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Патент USA US2404829

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My 30, ‘1946.
c. E. DARROW
2,404,829
HELICOPTER
Filed Sept. 3, 1943
4 Sheets-Sheet l
Inventor
July 30, 1946-
c. E. DAR§OW-
)
2,404,329
HELICOPTER
Filed Sept. 3, 1943
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Inventor
di’iawelii'e? Farrow M
July 39, 1946.
c. E. DARROW
2,404,829
HELICOPTER‘
Filed sepi. . 3,‘ 1945
I
4 Sheets-Sheet 4
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2,404,829
Patented July 30, 1946
UNITED STATE s PATENT‘ ferries.
2,404,829
HELICOPTER
Clarence E. Darrow, Miami, Fla.
7
Application September 3, 1943, Serial No. 501,121 ‘
2 Claims.
(01. 244-17) ‘
1
I comprises a cabin 3. The forward portion of
the‘ fuselage I further includes an anti'clinal'top
portion 4. Rising from the‘ apex or peak of the
top portion 4 of the fuselage I is a panel 5..
Mounted on the forward portion of the fuse
lage I is a frame structure 6; ‘The frame struc
ture 6 is transversely elongated and mounted for
rotation in opposite directions-on the ends there
The present invention relates to new and use- ‘
,ful improvements in helicopters, and has‘ for
one of its important objects to provide a flying
machine of this character comprising’ a unique
arrangement of rotors driven in opposite direc
tions through the medium of twin engines.
‘
Another very important object of the invention
is to provide a helicopter of the aforementioned
character which embodies novel propulsion and
control means.
Other objects of the invention are to provide a
10.
I0, gears I I, et cetera.
helicopter of the character’ described which will
be comparatively simple in‘ construction,-strong,
durable, reliable in operation, and‘ which may be
manufactured at low cost.
the upper portion of theframe structure 6 on
and advantages of the invention, will become
several views, and wherein:
:20
‘
Figure 1 is a top plan view of a helicopter con
structed in accordance with the present inven
tion.
‘
Figure 2 is a-view in‘front elevation thereof. ‘
Figure 3 is a View in side elevation of the ma
chine.
.
'
Figure 4 is a fragmentary view in vertical 1on
gitudinal section, taken substantially on the line
4—4 of Figure 2.
.
Figure 5 is a view inside elevation‘ of the
elevator assembly.
.
‘
opposite sides of the fuselage I.' In the embodi
ment shown, the safety'?aps I2 are releasably
secured in vertical or inoperative‘ position by
means including shafts I3 which‘ are journaled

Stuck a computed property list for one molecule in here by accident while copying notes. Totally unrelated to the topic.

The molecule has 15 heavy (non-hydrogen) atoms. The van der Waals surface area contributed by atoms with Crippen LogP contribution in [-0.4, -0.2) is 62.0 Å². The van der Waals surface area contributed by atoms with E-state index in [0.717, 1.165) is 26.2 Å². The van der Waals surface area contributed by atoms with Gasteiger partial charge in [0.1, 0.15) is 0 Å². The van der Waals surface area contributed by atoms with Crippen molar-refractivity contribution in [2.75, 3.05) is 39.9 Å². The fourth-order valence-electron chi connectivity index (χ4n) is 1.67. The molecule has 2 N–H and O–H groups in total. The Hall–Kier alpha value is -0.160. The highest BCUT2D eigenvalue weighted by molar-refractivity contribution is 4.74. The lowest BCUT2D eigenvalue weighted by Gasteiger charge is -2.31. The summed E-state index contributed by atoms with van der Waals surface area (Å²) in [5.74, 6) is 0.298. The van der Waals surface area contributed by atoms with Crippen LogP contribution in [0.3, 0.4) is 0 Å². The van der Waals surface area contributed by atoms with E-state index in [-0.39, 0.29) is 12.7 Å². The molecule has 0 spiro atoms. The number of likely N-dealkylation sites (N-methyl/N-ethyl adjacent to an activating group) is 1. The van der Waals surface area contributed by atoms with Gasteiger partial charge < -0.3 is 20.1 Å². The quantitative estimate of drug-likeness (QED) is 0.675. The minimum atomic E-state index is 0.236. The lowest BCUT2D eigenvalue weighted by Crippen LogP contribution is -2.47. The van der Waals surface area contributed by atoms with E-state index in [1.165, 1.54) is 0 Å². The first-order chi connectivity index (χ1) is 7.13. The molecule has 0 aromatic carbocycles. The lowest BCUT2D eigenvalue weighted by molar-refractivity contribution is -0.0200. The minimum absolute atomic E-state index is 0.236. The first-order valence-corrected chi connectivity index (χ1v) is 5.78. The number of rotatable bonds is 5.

in bearings I4 on the frame structure 6 and
‘
designate corresponding parts throughout the
‘
Safety flaps I2 are hingedly suspended from
All of the foregoing, and still further objects
apparent from a study of the following specifi;
cation, taken in connection with the accompany
ing drawing wherein like characters of reference
of is a pair of rotors ‘I. Engines 8 in thefuse
lage I drive the rotors ‘I in opposite“ directions by
suitable means, such as shafts 9,'universal joints
‘
Figure 6 is a top plan view of the rudder as
sembly with portions of the surfaces broken 1:
away in section, the elevator assembly shown in
which are operable from within the cabin 3. As
best seen in Figure 7 of [the drawings, the shafts
I3 have ?xed thereon pairs of spaced ?ngers I5
which receive the flaps lz'therebetween for re
leasably securing said‘ flaps against swinging
movement and in vertical position.’
'
j Mounted on top of theframe structure 6," be
neath the inner portions of the rotors ‘I, are pairs
of inverted U frames I6. ‘ Series of slats I1 are
journaled for vertical swinging ‘adjustment be
tween'the pairs of frames I6 for receiving the
air blast or wash from the rotors "1. Bars I8
“are pivotally connected to the upper ends of the
series of slats I‘! for actuating said slats: in uni
son. ‘,Cables I9 fromhandlevers‘lbin‘the cabin
3 are connected to the‘en‘ds of the bars IB'for
adjusting the slats Il as desired. Two such
Figure 5 being omitted from the rear end of the
levers 20 are provided, onefor each- set or series
fuselage.
of the slats I1.‘
Figure 7 is a fragmentary view in horizontal
section showing, in top plan,vthe means for re
leasably securing the safety ?aps in vertical or
inoperative position.
Figure 8 is a view principally in horizontal sec
tion through the fuselage.
Figure 9 is a cross-sectional view through the ~
forward portion of the fuselage.
Figure 10 is a view in horizontal section on an
enlarged scale through the elevator assembly.
Referring now to the drawings in detail, it will
be seen that the embodiment of the invention 1.
which has been illustrated comprises a fuselage
of suitable dimensions and material which is
designated generally by reference numeral I.
Landing wheels 2 are provided beneath the
’
‘
Built into the fuselage I is a pair of wind
tunnels 2!. The tunnels ‘2| comprise, at their
forward end portions, upwardly opening intakes
22 (see Fig. 9) on opposite sides of the anticlinal
top portion 4 of the fuselage I. Thus, the tun
nels 2| are adapted to receive the air blast or
wash from the inner portions of the rotors ‘I.
The upstanding panel 5 prevents air turmoil
between the rotors ‘I and the oppositely inclined
sides of the top portion 4 of the fuselage I direct
the air into the intakes 22. At an intermediate
point, the tunnels 2| merge into a single tunnel
23 (see Fig. 8) which extends to the rear end of
the fuselage I.
Mounted on the rear end of the fuselage I